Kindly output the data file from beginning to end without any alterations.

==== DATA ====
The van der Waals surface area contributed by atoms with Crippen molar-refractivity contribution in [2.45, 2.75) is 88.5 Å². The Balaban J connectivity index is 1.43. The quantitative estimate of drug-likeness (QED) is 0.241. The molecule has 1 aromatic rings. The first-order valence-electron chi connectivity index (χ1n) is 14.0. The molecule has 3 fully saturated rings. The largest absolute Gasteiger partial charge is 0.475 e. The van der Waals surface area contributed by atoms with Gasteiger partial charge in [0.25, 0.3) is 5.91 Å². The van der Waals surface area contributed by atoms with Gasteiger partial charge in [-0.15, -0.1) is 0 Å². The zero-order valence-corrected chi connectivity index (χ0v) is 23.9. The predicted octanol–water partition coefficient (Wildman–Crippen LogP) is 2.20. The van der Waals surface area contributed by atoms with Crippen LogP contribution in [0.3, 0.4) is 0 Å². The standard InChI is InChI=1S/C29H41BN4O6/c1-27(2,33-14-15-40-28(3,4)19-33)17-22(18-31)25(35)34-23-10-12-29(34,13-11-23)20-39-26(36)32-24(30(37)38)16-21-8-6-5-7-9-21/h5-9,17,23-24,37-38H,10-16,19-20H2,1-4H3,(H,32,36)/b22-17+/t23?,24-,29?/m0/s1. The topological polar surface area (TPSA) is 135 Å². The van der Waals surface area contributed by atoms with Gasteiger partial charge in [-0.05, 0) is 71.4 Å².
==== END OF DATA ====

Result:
The van der Waals surface area contributed by atoms with Crippen molar-refractivity contribution in [2.45, 2.75) is 88.5 Å². The Balaban J connectivity index is 1.43. The quantitative estimate of drug-likeness (QED) is 0.241. The molecule has 1 aromatic rings. The first-order valence-electron chi connectivity index (χ1n) is 14.0. The molecule has 3 fully saturated rings. The largest absolute Gasteiger partial charge is 0.475 e. The van der Waals surface area contributed by atoms with Gasteiger partial charge in [0.25, 0.3) is 5.91 Å². The van der Waals surface area contributed by atoms with Gasteiger partial charge in [-0.15, -0.1) is 0 Å². The zero-order valence-corrected chi connectivity index (χ0v) is 23.9. The predicted octanol–water partition coefficient (Wildman–Crippen LogP) is 2.20. The van der Waals surface area contributed by atoms with Crippen LogP contribution in [0.3, 0.4) is 0 Å². The standard InChI is InChI=1S/C29H41BN4O6/c1-27(2,33-14-15-40-28(3,4)19-33)17-22(18-31)25(35)34-23-10-12-29(34,13-11-23)20-39-26(36)32-24(30(37)38)16-21-8-6-5-7-9-21/h5-9,17,23-24,37-38H,10-16,19-20H2,1-4H3,(H,32,36)/b22-17+/t23?,24-,29?/m0/s1. The topological polar surface area (TPSA) is 135 Å². The van der Waals surface area contributed by atoms with Gasteiger partial charge in [-0.05, 0) is 71.4 Å².